Bo stared at the device for a moment before pushing his chair away from the table and rising to his feet. The phone would be at full charge in half an hour, if the age and model were anything to go by. The same could be said for the woman’s laptop. He’d spend half an hour with Jensen and the boys. They’d go to the park afterward. Then, and only then, would the blonde allow himself to get lost in a case that didn’t even exist.


Out of the three parks in Clinstone, Riverview was Bo’s favorite. It was close to the house, close enough that one could see it just by looking out one of the windows on the east side of the house. It had the safest play equipment, thanks to donations from the adults in town. Overall, it was the most peaceful to Bo. Between the rustling of the trees and the soft sounds of the Rock River and the stream of cars driving through East Main Street, it was calming.

Almost calming enough to make him forget that, just under four years ago, a woman had been beheaded and dumped in the very River he sat beside, washing up in Trojan Park Baseball Field just across the way.


Bo shook his head, ridding himself of the thought. That had been a real case. The Bonekeeper had been a monster. That had all been real.

Martha Fraser, not so much. The two didn’t relate, and allowing the two cases—if he could even call the Fraser girl’s death that—to cross paths in his mind was a rather dangerous path to take.

Jensen squatted down beside Bo, holding a cup of coffee out to him. “I’m gonna go push Dorks One and Two on the merry-go-round. Holler if you need anything,” he said.

“Okay,” Bo said quietly. He pressed a kiss to Jensen’s jaw, grabbing the cup from him. “Thank you.”

“Sure thing, Eli.” Jensen patted Bo’s thigh, scratching the top of Acamas’s head before pushing himself to his feet. Bo watched Jensen head to the merry-go-round, where Castor and Pollux were already giggling, impatiently waiting for their father’s return.

Bo sighed, smoothing a hand over Acamas’s back. He sat Indian style in the grass, the cat curled up in his lap. Hati, however, stood in the river, barely going in far enough that the water covered her paws. In general, the dog hated water. Today, she clearly felt adventurous, just not too adventurous.

Bo reached back and pulled his satchel closer to himself. He flipped back the flap of it and pulled out Martha Fraser’s laptop. He opened it, flipping the keyboard back to rest on the backside of the screen. He tapped the login screen and, once the keyboard popped up on screen, type in the name of the young boy Martha Fraser had shot and killed.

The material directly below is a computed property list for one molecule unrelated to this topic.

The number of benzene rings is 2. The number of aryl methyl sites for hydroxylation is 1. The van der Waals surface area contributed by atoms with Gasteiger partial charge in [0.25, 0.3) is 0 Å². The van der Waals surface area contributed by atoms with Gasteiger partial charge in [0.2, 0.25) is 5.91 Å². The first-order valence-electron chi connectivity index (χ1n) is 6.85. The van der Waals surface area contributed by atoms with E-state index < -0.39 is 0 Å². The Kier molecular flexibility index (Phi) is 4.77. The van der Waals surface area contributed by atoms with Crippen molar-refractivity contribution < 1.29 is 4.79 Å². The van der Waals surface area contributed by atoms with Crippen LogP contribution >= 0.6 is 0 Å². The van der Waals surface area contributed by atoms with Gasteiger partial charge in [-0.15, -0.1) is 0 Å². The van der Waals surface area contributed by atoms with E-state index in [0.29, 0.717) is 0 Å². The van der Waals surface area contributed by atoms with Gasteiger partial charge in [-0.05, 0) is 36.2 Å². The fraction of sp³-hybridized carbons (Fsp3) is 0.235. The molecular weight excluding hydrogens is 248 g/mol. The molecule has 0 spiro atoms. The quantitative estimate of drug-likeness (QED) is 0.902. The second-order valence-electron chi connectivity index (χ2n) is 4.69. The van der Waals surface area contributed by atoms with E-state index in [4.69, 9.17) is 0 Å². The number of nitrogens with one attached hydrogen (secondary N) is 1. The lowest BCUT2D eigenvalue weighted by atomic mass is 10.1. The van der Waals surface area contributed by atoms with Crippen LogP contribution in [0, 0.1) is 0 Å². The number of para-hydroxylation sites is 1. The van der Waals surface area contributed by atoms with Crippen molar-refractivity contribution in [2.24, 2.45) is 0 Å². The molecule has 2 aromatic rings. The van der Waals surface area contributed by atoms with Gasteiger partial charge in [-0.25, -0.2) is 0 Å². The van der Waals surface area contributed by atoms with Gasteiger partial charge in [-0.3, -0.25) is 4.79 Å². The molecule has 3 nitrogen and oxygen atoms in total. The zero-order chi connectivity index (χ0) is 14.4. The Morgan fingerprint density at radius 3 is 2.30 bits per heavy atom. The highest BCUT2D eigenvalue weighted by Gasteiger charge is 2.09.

The screen unlocked, opening up to her home screen instead. A picture of the boy’s face greeted Bo. He frowned, resting the device on his thigh. Martha definitely felt guilty about the boy’s death. There was no doubt in the blonde’s mind about that particular aspect of the woman’s life.

She had killed him three years ago. How long had it taken her to feel guilty? To realize that it was clearly her fault that a parent had lost their child far too young?

Bo scratched the top of Acamas’s head, his brow furrowed. The cat purred, nuzzling his palm. He opened up the laptop’s user settings and, after messing around for a while, he found what he was looking for.

A month ago, she had changed her password to the dead boy’s name. A month ago, right around the same time she had been diagnosed with depression. Bo raised an eyebrow, tapping the small letter X at the upper righthand corner of the screen. He touched a finger to the yellow folder on the toolbar and opened up Martha’s downloaded pictures.

He clicked the one of the dead boy’s face, the one she had set as her desktop background. Under details, he checked the date it had been downloaded to her computer. Unsurprisingly, that had also been a month ago.

With a soft sigh, Bo opened up Martha’s internet browser and opened her search history. He went back a month in the feed, carefully scrolling through each site and link she had visited the day she’d downloaded the image.

Nothing. Nothing that led back to an image, anyway.

She had, however, opened her email right around the time she downloaded the image. He tapped the email, opening the message in a new tab. The boy’s face stared at him from the dead woman’s email inbox.

Bo cleared his throat, skimming over the subject header of the email.

Martha Fraser Found Not Guilty Of Murdering Young Boy

Bo raised an eyebrow, his blue eyes shifting to the first line of text beneath that, the only other text on the screen.

Most people at least pretend they feel guilty after killing an innocent child for no reason other than being unable to control themselves, Martha. Maybe you should give pretending a shot.

Bo tapped the email at the top of the page, the email address that belonged to the sender of the image.